1. What strings do you recommend for my guitar? I especially like La Bella 2001 Medium hard tension, Luthier Dark Silver Set 35, Luthier Concert Gold Set 40, Savarez Corum with Alliance treble (High tension) and ZAMBRA strings.

2. Why is there a slot cut in the treble side of the bridge on my Esteve 1GR08, 1GR9C, 1GR11? The slot in the bridge allows the soundboard to be more flexible and consequently increases the volume of sound the guitar puts out. Esteve used this advanced design on the 1GR08, 1GR9C, 1GR11 and various deluxe models for several years in the 1990's. They have discontinued it because many consumers did not understand what it was and thought it was a defect. So, at present it is only available on models over $3000 by special order.

3. What should I use to clean my guitar? There are many guitar polishes out there. Personally I use and automotive cleaner which comes in a spray bottle--Meguiar's Quik Detailer Mist & Wipe.


4. What should I use to clean my frets and fingerboard? You can polish the frets and clean the fingerboard and the same time by rubbing with four zero (0000) grade steel wool. This very fine steel wool will probably leave small particles which you can vacuum up or clean with a cloth.

5. Which makes a better soundboard spruce or cedar? I do not think that there is a "best" soundboard wood. The world's great guitarmakers makers use many woods for their soundboards. German spruce, engelmann spruce, western red cedar, and California redwood are all popular woods for very fine guitars. Each wood has typical sound qualities. However, what a luthier does with a piece of wood--how he braces it and how he thins it--is probably more crucial than the particular species by itself. Over the years I have seen great guitars made of various species. Therefore, my advice is that you choose a particular guitar according to its sound and playability rather than simply on the basis of the soundboard's species.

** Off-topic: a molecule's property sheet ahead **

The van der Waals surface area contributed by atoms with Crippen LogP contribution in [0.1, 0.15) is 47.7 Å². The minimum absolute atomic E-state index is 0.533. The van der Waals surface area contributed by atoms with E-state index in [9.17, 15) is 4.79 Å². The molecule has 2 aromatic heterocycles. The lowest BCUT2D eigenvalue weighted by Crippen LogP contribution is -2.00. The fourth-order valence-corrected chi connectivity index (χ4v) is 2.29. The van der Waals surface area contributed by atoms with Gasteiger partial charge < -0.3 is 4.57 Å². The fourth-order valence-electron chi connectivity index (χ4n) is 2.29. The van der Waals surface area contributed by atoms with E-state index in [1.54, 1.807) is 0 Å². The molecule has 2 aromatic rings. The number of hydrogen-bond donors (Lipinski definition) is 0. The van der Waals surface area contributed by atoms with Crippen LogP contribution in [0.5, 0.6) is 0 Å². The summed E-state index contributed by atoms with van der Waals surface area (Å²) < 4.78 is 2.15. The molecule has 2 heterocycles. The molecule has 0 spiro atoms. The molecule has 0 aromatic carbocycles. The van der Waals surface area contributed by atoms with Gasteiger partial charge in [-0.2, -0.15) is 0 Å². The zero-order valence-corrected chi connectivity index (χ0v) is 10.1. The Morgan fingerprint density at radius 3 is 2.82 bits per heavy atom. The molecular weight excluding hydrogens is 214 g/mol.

6. How much is my guitar worth? Ah, the question of appraisal. This is a complicated matter. Prices are determined by "the market". Individuals decide privately what they will pay for a new or used instrument. The totality of such buying decisions determines the market value. The only real way to determine the value of an instrument is to find out what someone will pay for it. To get an estimate, you must find several recent sales of the same model guitar in similiar condition which were transacted in the same locality (or at least the same country). For expensive guitars the issue of authenticity comes into play--there are fraudulently labeled instruments around. I have heard of fraudulently labelled "Jose Ramirez", "Santos Hernandez" and "Antonio Torres" guitars. So, to determine price, find a reputable dealer and/or educate yourself about guitars by reading and then do your market research of actual sales in the real world.

Return to Table of Contents at Articles

Return to Top of Fernandez Music Home Page